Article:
Turns out I am part of the wave Kamala Harris is surfing towards the lead of Democratic Party presidential hopefuls.
Right before dinner Monday evening I did something I normally resist: I answered a land line telephone call from a number I didn’t recognize because the screen indicated the caller emanated from New Haven where Gilda and I lived 42 years ago.
An elderly gentleman—I could tell he was elderly by his slow, raspy voice, his cheerful colloquial demeanor and the way technology challenged him—said he was calling from the Quinnipiac University national poll.
Having employed consumer researchers for my magazine for more than 30 years, I am a sucker for surveys if they don’t interfere with what I am doing. He caught me at a good time.
I haven’t chosen a preferred candidate, though I have opined that Joe Biden should be given a chance to strut his stuff to determine if he is 2020 qualified and not stuck in a 20th century time warp. Sadly, last week’s initial debate revealed him to be slow-footed in word and thought. Donald Trump must have been salivating at the prospect of squaring off against him.
On the other hand, Harris followed up on her sharp questioning of Trump Supreme Court nominees with a piercing attack on Biden. For those who later complained that she bushwacked Biden with a well planned foray, I say it showed she would be adept at confronting and countering Trump during a debate (assuming the chicken-in-chief agrees to participate—mark my words, he will at first reject any debates and then, in what he, in his own mind, will consider a majestic concession, will agree to debate three times). I want a candidate who prepares, does homework. Biden’s people had prepped him, but he failed to rise to the occasion.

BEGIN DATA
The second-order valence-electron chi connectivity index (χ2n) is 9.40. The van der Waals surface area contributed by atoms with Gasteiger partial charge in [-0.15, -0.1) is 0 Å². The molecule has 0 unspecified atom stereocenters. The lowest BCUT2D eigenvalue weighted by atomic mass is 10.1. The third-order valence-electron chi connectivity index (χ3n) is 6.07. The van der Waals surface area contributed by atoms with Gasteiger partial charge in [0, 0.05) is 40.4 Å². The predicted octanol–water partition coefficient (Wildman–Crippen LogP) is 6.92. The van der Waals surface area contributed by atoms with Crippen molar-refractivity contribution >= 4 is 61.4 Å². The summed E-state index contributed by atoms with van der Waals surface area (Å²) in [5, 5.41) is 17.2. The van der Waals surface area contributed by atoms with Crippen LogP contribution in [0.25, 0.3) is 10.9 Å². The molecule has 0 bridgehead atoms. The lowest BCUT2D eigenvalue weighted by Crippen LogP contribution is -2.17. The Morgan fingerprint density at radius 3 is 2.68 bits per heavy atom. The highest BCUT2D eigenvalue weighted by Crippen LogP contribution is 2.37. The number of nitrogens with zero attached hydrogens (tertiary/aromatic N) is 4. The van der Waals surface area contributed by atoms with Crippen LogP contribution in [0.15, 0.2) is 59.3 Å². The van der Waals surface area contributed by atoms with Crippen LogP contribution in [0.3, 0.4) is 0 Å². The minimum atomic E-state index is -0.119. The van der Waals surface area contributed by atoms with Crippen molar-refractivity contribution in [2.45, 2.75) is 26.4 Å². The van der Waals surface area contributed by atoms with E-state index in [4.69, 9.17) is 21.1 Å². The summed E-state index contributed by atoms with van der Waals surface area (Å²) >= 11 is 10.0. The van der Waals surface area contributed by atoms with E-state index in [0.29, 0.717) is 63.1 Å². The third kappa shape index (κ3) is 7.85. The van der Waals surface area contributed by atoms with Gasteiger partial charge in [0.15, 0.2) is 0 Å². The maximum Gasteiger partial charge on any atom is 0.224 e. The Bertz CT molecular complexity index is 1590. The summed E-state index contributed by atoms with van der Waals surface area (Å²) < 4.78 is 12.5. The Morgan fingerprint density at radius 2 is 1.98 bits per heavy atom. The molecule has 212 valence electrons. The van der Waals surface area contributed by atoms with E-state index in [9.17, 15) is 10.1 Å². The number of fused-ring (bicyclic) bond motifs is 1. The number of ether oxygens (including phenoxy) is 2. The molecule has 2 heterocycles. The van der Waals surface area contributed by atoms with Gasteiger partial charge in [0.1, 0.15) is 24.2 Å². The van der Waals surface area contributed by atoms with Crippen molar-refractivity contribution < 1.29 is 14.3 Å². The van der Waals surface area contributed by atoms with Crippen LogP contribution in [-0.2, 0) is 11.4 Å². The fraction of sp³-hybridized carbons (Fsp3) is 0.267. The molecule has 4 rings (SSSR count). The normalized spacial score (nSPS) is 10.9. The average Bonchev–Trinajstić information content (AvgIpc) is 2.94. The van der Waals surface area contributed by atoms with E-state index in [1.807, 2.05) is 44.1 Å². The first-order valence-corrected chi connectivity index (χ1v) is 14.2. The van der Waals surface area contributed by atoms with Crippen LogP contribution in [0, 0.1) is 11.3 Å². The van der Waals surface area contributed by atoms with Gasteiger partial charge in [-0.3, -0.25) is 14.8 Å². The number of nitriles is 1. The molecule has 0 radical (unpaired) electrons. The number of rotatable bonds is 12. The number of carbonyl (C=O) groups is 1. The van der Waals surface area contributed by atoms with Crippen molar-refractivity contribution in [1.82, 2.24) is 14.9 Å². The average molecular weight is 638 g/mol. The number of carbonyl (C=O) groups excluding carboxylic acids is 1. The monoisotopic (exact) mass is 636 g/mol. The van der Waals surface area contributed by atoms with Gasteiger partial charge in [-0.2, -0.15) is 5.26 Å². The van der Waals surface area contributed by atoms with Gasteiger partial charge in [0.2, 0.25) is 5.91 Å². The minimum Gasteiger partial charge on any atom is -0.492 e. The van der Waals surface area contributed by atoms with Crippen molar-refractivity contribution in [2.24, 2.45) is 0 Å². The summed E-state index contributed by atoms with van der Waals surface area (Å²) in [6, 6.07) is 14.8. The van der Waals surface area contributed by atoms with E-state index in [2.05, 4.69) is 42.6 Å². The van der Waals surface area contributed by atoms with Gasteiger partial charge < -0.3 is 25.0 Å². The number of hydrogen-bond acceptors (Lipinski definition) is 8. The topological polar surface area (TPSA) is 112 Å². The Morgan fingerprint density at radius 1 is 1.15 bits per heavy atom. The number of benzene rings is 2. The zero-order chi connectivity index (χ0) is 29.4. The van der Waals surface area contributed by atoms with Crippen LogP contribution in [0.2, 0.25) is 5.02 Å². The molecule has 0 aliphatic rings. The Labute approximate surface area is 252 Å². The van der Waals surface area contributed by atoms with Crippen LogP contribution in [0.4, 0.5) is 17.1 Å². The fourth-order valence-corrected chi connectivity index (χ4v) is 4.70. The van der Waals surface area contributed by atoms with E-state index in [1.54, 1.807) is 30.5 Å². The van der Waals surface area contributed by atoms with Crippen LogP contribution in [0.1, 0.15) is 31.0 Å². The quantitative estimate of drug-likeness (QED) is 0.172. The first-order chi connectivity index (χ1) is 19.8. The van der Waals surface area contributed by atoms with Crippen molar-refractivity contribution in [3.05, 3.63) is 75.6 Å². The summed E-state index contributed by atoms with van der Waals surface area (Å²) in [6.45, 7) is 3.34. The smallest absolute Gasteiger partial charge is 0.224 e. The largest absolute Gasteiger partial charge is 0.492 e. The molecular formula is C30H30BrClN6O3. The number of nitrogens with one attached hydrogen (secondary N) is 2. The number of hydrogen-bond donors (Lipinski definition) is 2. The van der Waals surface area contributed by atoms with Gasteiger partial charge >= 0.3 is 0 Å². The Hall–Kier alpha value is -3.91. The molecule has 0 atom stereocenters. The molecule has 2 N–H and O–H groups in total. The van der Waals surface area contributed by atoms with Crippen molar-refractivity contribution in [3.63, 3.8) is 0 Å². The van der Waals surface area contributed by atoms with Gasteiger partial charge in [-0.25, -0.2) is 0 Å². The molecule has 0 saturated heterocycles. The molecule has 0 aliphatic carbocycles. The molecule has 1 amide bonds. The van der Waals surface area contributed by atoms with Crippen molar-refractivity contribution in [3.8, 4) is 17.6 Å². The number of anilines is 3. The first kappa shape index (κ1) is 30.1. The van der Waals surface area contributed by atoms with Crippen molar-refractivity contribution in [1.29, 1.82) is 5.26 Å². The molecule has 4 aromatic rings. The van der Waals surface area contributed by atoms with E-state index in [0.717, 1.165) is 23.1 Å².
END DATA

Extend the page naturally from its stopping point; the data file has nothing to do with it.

So I gave Kamala Harris a vote of confidence, though not an unqualified endorsement as I yet don’t know enough about her.
“A new national Quinnipiac University poll, released Tuesday, July 2, shows Biden, who once led the field by around 20 points, now clinging to a two-point lead over California Sen. Kamala Harris, 22 percent to 20 percent,” The Daily Voice reported. (For you political nerds, follow the link to Quinnipiac's release: https://poll.qu.edu/national/release-detail?ReleaseID=2631)
Now, one debate does not a president, or a party nominee, make, or break. But the winds of change are blowing hard, fueled by Trump’s take-no-prisoners stands on immigration and the detention of asylum seekers, census citizenship questions, tariff wars, relations with allies and Russia/North Korea/Iran, climate change and a host of other issues.
Biden’s early strength came from the Afro-American community and senior citizens. It is dissipating. Biden is a “Yeah, I’m comfortable with him” vote. Harris, on the other hand, will ignite passion among black and hispanic voters, and among old-time liberals. Unless he shows more vigor during subsequent debates Biden would be no match against Trump. Harris has shown herself to be a sharp inquisitor and someone who could hold her own against a man.